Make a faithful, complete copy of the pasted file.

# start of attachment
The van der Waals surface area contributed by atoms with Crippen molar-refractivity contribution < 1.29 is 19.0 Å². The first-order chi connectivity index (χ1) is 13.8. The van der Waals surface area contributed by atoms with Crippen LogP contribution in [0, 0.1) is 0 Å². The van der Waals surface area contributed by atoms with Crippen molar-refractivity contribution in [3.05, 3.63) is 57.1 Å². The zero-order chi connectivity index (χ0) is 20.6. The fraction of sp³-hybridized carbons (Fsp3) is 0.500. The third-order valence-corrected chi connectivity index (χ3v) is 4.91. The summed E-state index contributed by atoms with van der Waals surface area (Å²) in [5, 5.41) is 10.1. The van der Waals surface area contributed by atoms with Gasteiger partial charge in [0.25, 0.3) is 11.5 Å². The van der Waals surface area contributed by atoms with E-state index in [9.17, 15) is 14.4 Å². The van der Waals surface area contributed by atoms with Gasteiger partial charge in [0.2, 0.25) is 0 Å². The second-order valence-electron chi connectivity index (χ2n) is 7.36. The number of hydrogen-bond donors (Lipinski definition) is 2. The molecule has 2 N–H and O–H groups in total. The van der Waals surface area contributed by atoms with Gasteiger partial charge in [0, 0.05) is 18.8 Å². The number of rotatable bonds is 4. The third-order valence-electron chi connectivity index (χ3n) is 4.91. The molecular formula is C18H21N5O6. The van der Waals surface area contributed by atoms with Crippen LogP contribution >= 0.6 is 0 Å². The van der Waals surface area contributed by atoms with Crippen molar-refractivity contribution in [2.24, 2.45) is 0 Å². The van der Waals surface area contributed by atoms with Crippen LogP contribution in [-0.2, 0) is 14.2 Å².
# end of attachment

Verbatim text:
The van der Waals surface area contributed by atoms with Crippen molar-refractivity contribution < 1.29 is 19.0 Å². The first-order chi connectivity index (χ1) is 13.8. The van der Waals surface area contributed by atoms with Crippen LogP contribution in [0, 0.1) is 0 Å². The van der Waals surface area contributed by atoms with Crippen molar-refractivity contribution in [3.05, 3.63) is 57.1 Å². The zero-order chi connectivity index (χ0) is 20.6. The fraction of sp³-hybridized carbons (Fsp3) is 0.500. The third-order valence-corrected chi connectivity index (χ3v) is 4.91. The summed E-state index contributed by atoms with van der Waals surface area (Å²) in [5, 5.41) is 10.1. The van der Waals surface area contributed by atoms with Gasteiger partial charge in [0.25, 0.3) is 11.5 Å². The van der Waals surface area contributed by atoms with E-state index in [9.17, 15) is 14.4 Å². The van der Waals surface area contributed by atoms with Gasteiger partial charge in [0.2, 0.25) is 0 Å². The second-order valence-electron chi connectivity index (χ2n) is 7.36. The number of hydrogen-bond donors (Lipinski definition) is 2. The molecule has 2 N–H and O–H groups in total. The van der Waals surface area contributed by atoms with Gasteiger partial charge in [0, 0.05) is 18.8 Å². The number of rotatable bonds is 4. The third-order valence-electron chi connectivity index (χ3n) is 4.91. The molecular formula is C18H21N5O6. The van der Waals surface area contributed by atoms with Crippen LogP contribution >= 0.6 is 0 Å². The van der Waals surface area contributed by atoms with Crippen molar-refractivity contribution in [2.24, 2.45) is 0 Å². The van der Waals surface area contributed by atoms with Crippen LogP contribution in [-0.2, 0) is 14.2 Å².